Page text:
Chain drive

A chain driven transmission is a simple piece of modern machinery that is designed to be stronger and more resilient to ground conditions that spindle and belt drive systems, but without proper maintenance, even a solid steel chain and gear system will quickly fail. With proper maintenance, a chain driven transmission will last the life of the vehicle and can provide a clean and quite drive mechanism.

This guide will not show you how to maintain your specific chain driven transmission, but it will give you guidelines that you should be able to apply to any chain driven mechanism.

Cleanliness = GodlinessEdit

The most important part of maintaining your chain is keeping the sand, dirt and water out of it. No amount of lubrication will protect a chain that has sand in its innards. In fact, too much lubrication can actually hold the contaminant to the chain and prolong the damage.

Cleaning a chain is simple but messy. It is important that you use a solvent that is capable of breaking down oils. Brake cleaners, engine cleaners, carb cleaners, rubbing alcohol, gasoline and even dish soap will break down any chain lubricant and free the dirt that forms a grinding paste inside the chain.

When cleaning is done right, the chain will be removed from the mechanism and allowed to soak in a solvent. Running an old tooth brush across the links can't hurt either. When cleaning is done quickly, it can be done while the the chain is still connected, but more solvent will need to be wasted in order to get the whole chain clean.

Lubricate where it mattersEdit

The only place that lubrication matters on a chain is in the internal bushings and between the links. It does not help the chain to have lubrication on the outside of the links. It also does not help to have lubrication on the sprockets. The best way to make sure your chain does not have excessive lubrication is to simply wipe it off. You can't get to where your chain actually needs lubrication with a paper towel.

If you lubricate only where necessary and use a good drying lubricant, you can almost eliminate splatter on your components and your pants.

Clean and lubricate oftenEdit

It is obvious when a chain needs lubrication (rust, squeaking and chain stretch), but the goal is to make sure it never gets to that point. Dirty conditions require more frequent cleaning and lubrication. Clean conditions require less frequent cleaning and lubrication.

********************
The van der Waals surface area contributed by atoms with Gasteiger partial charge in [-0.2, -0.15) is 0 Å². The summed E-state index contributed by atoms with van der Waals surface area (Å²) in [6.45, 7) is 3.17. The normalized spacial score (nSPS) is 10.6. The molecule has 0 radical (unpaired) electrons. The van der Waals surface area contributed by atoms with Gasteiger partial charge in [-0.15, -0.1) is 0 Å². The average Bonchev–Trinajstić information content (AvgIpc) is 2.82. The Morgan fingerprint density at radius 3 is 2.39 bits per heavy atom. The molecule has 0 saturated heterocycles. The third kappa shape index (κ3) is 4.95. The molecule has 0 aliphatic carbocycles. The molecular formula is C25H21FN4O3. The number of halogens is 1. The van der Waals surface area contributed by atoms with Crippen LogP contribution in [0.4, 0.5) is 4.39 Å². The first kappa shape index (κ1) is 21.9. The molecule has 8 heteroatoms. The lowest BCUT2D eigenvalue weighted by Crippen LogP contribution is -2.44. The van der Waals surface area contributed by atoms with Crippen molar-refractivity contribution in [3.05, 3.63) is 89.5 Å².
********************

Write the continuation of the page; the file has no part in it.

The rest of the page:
Good times to clean and re-lube:

  • The scooter or kart has been stored away for more than a couple weeks.
  • The chain is louder that usual
  • The chain has a noticeable build-up of grim
  • You have a gut feeling that cleaning is a good idea
  • Your chain is starting to throw filth on you

If your chain is damaged, throw it away (and throw away your sprockets while you're at it)Edit

As a chain ages and wears, it will make more noise and it won't fit the teeth of the sprockets as well anymore. This is a good time to throw out the old chain and gears and start over. It is much better to spend the time at home replacing the chain and sprockets than time at the track or on the trail swearing because you didn't. Once you skip a tooth, the transmission is done for. Luckily, #25 chains and sprockets (the most common size used) are cheap and easy to find.

Use a drying lubricantEdit

Various teflon and wax lubricants are available that are specifically for use on exposed chains. These lubricants not only limit the amount of dirt and grime that sticks to your chain, but they also won't come off on you once they have dried. WD40 and other general purpose lubricants will not dry and generally inferior to drying lubricants anyway.

Keep your chain tight and check oftenEdit

Your chain should be as tight as it can be without binding the drive mechanism. This keeps the load bearing parts of the chain grabbing onto the right parts of the gears and eliminates chain slap[1]. Some systems have a tensioner designed specifically to create a dynamic load on the chain to keep it tight. A good practice is to check the chain tension before every ride. Most often, adjustments will be unnecessary.

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